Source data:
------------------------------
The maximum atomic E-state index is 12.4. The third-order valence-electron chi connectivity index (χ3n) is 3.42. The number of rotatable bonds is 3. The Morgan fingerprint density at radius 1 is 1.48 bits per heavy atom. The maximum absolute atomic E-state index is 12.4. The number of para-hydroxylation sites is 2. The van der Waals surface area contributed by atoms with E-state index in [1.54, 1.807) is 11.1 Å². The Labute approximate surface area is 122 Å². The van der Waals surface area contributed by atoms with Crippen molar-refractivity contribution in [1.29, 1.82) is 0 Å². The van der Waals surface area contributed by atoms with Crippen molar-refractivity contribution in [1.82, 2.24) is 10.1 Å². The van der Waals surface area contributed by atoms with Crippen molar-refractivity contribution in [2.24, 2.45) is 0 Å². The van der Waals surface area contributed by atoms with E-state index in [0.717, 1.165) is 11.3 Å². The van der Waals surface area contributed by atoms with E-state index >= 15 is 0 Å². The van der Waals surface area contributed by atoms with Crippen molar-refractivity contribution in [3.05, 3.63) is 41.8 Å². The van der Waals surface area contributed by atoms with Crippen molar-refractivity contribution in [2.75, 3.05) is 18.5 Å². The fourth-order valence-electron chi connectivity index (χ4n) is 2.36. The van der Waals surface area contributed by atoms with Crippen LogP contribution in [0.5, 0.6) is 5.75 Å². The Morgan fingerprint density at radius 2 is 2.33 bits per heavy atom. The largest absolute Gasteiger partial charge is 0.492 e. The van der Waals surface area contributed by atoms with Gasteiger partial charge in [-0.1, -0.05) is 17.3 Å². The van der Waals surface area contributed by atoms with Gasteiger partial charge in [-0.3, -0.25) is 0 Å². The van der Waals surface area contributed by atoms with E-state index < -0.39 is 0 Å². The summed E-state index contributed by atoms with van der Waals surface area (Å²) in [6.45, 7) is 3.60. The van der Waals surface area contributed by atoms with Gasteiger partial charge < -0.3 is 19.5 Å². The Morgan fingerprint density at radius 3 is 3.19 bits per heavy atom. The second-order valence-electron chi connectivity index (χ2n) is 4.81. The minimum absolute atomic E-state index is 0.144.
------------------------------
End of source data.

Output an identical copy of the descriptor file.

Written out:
The maximum atomic E-state index is 12.4. The third-order valence-electron chi connectivity index (χ3n) is 3.42. The number of rotatable bonds is 3. The Morgan fingerprint density at radius 1 is 1.48 bits per heavy atom. The maximum absolute atomic E-state index is 12.4. The number of para-hydroxylation sites is 2. The van der Waals surface area contributed by atoms with E-state index in [1.54, 1.807) is 11.1 Å². The Labute approximate surface area is 122 Å². The van der Waals surface area contributed by atoms with Crippen molar-refractivity contribution in [1.29, 1.82) is 0 Å². The van der Waals surface area contributed by atoms with Crippen molar-refractivity contribution in [1.82, 2.24) is 10.1 Å². The van der Waals surface area contributed by atoms with Crippen molar-refractivity contribution in [2.24, 2.45) is 0 Å². The van der Waals surface area contributed by atoms with E-state index in [0.717, 1.165) is 11.3 Å². The van der Waals surface area contributed by atoms with E-state index >= 15 is 0 Å². The van der Waals surface area contributed by atoms with Crippen molar-refractivity contribution in [3.05, 3.63) is 41.8 Å². The van der Waals surface area contributed by atoms with Crippen molar-refractivity contribution in [2.75, 3.05) is 18.5 Å². The fourth-order valence-electron chi connectivity index (χ4n) is 2.36. The van der Waals surface area contributed by atoms with Crippen LogP contribution in [0.5, 0.6) is 5.75 Å². The Morgan fingerprint density at radius 2 is 2.33 bits per heavy atom. The largest absolute Gasteiger partial charge is 0.492 e. The van der Waals surface area contributed by atoms with Gasteiger partial charge in [-0.1, -0.05) is 17.3 Å². The van der Waals surface area contributed by atoms with Gasteiger partial charge in [-0.3, -0.25) is 0 Å². The van der Waals surface area contributed by atoms with E-state index < -0.39 is 0 Å². The summed E-state index contributed by atoms with van der Waals surface area (Å²) in [6.45, 7) is 3.60. The van der Waals surface area contributed by atoms with Gasteiger partial charge < -0.3 is 19.5 Å². The Morgan fingerprint density at radius 3 is 3.19 bits per heavy atom. The second-order valence-electron chi connectivity index (χ2n) is 4.81. The minimum absolute atomic E-state index is 0.144.